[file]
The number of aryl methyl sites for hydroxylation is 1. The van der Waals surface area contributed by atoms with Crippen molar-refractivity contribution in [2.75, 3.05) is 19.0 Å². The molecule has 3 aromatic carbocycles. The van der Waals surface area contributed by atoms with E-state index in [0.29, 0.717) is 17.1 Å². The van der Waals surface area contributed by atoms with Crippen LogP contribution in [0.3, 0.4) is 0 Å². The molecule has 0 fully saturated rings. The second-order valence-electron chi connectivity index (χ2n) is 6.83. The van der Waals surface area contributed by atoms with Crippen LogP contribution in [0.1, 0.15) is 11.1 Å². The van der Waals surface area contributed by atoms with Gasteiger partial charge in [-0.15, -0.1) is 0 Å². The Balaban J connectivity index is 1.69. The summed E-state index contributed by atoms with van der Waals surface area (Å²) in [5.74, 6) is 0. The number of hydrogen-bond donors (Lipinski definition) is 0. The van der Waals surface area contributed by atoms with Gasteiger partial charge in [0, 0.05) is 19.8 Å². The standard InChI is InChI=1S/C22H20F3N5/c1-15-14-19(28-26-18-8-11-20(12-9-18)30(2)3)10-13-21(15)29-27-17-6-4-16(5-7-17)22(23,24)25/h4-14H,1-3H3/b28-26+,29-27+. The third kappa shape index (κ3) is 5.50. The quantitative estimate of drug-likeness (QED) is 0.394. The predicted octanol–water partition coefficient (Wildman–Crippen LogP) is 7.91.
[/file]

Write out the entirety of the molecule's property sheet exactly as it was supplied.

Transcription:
The number of aryl methyl sites for hydroxylation is 1. The van der Waals surface area contributed by atoms with Crippen molar-refractivity contribution in [2.75, 3.05) is 19.0 Å². The molecule has 3 aromatic carbocycles. The van der Waals surface area contributed by atoms with E-state index in [0.29, 0.717) is 17.1 Å². The van der Waals surface area contributed by atoms with Crippen LogP contribution in [0.3, 0.4) is 0 Å². The molecule has 0 fully saturated rings. The second-order valence-electron chi connectivity index (χ2n) is 6.83. The van der Waals surface area contributed by atoms with Crippen LogP contribution in [0.1, 0.15) is 11.1 Å². The van der Waals surface area contributed by atoms with Gasteiger partial charge in [-0.15, -0.1) is 0 Å². The Balaban J connectivity index is 1.69. The summed E-state index contributed by atoms with van der Waals surface area (Å²) in [5.74, 6) is 0. The number of hydrogen-bond donors (Lipinski definition) is 0. The van der Waals surface area contributed by atoms with Gasteiger partial charge in [0, 0.05) is 19.8 Å². The standard InChI is InChI=1S/C22H20F3N5/c1-15-14-19(28-26-18-8-11-20(12-9-18)30(2)3)10-13-21(15)29-27-17-6-4-16(5-7-17)22(23,24)25/h4-14H,1-3H3/b28-26+,29-27+. The third kappa shape index (κ3) is 5.50. The quantitative estimate of drug-likeness (QED) is 0.394. The predicted octanol–water partition coefficient (Wildman–Crippen LogP) is 7.91.